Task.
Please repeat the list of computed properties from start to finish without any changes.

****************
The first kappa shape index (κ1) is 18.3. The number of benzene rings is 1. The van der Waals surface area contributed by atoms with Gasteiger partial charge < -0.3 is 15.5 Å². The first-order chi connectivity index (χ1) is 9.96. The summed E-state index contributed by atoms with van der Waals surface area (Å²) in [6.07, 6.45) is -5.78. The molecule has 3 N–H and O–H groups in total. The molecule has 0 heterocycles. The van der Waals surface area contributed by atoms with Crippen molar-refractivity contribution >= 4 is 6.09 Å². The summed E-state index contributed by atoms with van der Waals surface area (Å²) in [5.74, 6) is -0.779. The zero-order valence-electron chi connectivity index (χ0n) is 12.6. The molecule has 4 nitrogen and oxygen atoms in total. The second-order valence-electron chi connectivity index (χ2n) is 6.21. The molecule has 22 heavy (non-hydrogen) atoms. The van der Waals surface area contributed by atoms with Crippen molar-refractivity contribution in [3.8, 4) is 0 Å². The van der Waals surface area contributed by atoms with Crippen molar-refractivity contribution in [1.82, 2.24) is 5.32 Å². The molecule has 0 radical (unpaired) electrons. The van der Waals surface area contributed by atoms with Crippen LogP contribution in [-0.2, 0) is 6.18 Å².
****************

The first kappa shape index (κ1) is 18.3. The number of benzene rings is 1. The van der Waals surface area contributed by atoms with Gasteiger partial charge < -0.3 is 15.5 Å². The first-order chi connectivity index (χ1) is 9.96. The summed E-state index contributed by atoms with van der Waals surface area (Å²) in [6.07, 6.45) is -5.78. The molecule has 3 N–H and O–H groups in total. The molecule has 0 heterocycles. The van der Waals surface area contributed by atoms with Crippen molar-refractivity contribution >= 4 is 6.09 Å². The summed E-state index contributed by atoms with van der Waals surface area (Å²) in [5.74, 6) is -0.779. The zero-order valence-electron chi connectivity index (χ0n) is 12.6. The molecule has 4 nitrogen and oxygen atoms in total. The second-order valence-electron chi connectivity index (χ2n) is 6.21. The molecule has 22 heavy (non-hydrogen) atoms. The van der Waals surface area contributed by atoms with Crippen molar-refractivity contribution in [3.8, 4) is 0 Å². The van der Waals surface area contributed by atoms with Crippen molar-refractivity contribution in [1.82, 2.24) is 5.32 Å². The molecule has 0 radical (unpaired) electrons. The van der Waals surface area contributed by atoms with Crippen LogP contribution in [-0.2, 0) is 6.18 Å².